While acknowledging that it’s a daunting task to incorporate every aspect of a geopolitical history in a half hour documentary, I am of the opinion that Aljazeera missed the convoluted history of collaboration between “Ethiopian” secessionist elements and Egyptians. While the documentary echoed the fear that “asserting patriotism and politics over the River Nile” exacerbates the existing tension thus reminding me of Captain Fikreselassie Wogderes’s—prime minister during the Mengistu era—prediction on “the future war over water” which has also been reiterated by current analysts that “access to freshwater can become more incendiary than access to fossil fuels,” again I am of the opinion that Egyptians feel no immediate pressure to blow the “Renaissance” dam to smithereens .
Although, Egyptians might have entertained the idea to bomb Zenawi’s pet project on River Nile as disclosed by Wikileaks, I don’t think that it amounts to anything more than a psychological warfare. Egyptian elites know very well that the deceased embarked on fancy “development” projects such as the “Renaissance” dam for diversionary purposes sugarcoating it with patriotic fervor. They know too that he was not crazy enough to risk confrontation with their highly trained and better equipped military after disbanding the elite Ethiopian military, particularly the Air force to replace them with his own morons that frequently crashed jet aircrafts and helicopters on markets in towns and on farms. They also remember as to how he duped Ethiopians after sacrificing the Ethiopian youth on empty talk of “sovereignty” over a barren land; and how he traded off the victory gained at the battlefield to a defeat in diplomacy waving the right of appeal and by agreeing to be adjudicated via a colonial treaty that was inimical to Ethiopian interest but beneficial to Eritrea.
In light of this and innumerable other betrayals of his own country, Egyptians are smart enough to see that the deceased was in the habit of coming up with diversionary tactics under the guise of big projects to escape from his own deception that threatened to choke him. It was also obvious to them that without his Western financiers that he could never bring such a project to completion except using the scheme to extort money from his own gullible subjects by feeding on their fear or by pandering to their patriotic feelings. More comforting to the Egyptians is the man who replaced the deceased. In addition to being spineless with no mind of his own, the people who manipulate him are still busy with unfinished power struggle. Notwithstanding the rhetoric, therefore, carrying on the much vaunted “vision” of the deceased is not in their priority list. Despite this respite, however, Egyptians must recognize the right of the people of upstream countries including Ethiopia to use River Nile. Like Aljazeera’s documentary pointed out, so long as we maintain “calm heads” and employ “cooler words,” I don’t think there will be any difficulty to enjoy Abbay equitably. After all, Nile’s blessing or in the words of one ordinary Egyptian in the documentary, “God’s blessing is all around us.”Concerning the latest fad in Ethiopia on Blue Nile reminds me of my own doggerel which I scribbled twelve years ago. I am happy to share it once again as published by the Ethiopian weekly newspaper of August 2, 2000.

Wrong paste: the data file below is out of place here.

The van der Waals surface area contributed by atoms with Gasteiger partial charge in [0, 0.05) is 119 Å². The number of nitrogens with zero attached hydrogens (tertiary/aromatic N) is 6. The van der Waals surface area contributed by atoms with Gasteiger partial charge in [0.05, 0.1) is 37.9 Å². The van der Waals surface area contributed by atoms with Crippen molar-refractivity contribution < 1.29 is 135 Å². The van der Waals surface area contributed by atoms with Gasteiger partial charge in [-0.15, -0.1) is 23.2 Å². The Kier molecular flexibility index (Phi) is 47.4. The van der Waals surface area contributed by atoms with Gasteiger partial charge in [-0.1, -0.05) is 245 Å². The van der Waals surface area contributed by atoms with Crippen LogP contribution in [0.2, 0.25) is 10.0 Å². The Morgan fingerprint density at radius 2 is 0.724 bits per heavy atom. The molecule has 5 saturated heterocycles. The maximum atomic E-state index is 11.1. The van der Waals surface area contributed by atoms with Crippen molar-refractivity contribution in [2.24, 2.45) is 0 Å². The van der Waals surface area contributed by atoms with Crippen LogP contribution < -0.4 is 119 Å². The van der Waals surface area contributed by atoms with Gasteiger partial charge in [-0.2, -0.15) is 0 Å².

Speaking of Rivers
A thought struck me
While I was savoring the breathtaking scenery
From a vantage point
Selected by an ex-serviceman
With a keen foresight
Whereupon, he called it after his rank and name
As Basha Amare Hotel.
So, standing there at the edge of the terrace
I said to myself looking down at Awash
Which had been flowing like that
Dividing in twain for centuries the barren land
That if it’s possible for the Israelites
Why would it be difficult for Ethiopians
In Asaita like Negev in the Middle East
With Awash flowing right under its nose?
Can’t see any obstacle to do that
If the Israelis, despite all those fights
Succeed to bring heaven on earth
There’s no reason on our part
That we can’t turn the barren land
With a river that anyways ends up in a sand.
Being a layman, I may sound naïve
But, please consider this doggerel of mine
Now that the fad is all about the Nile.
An Ethiopian social and political commentator exiled in Uganda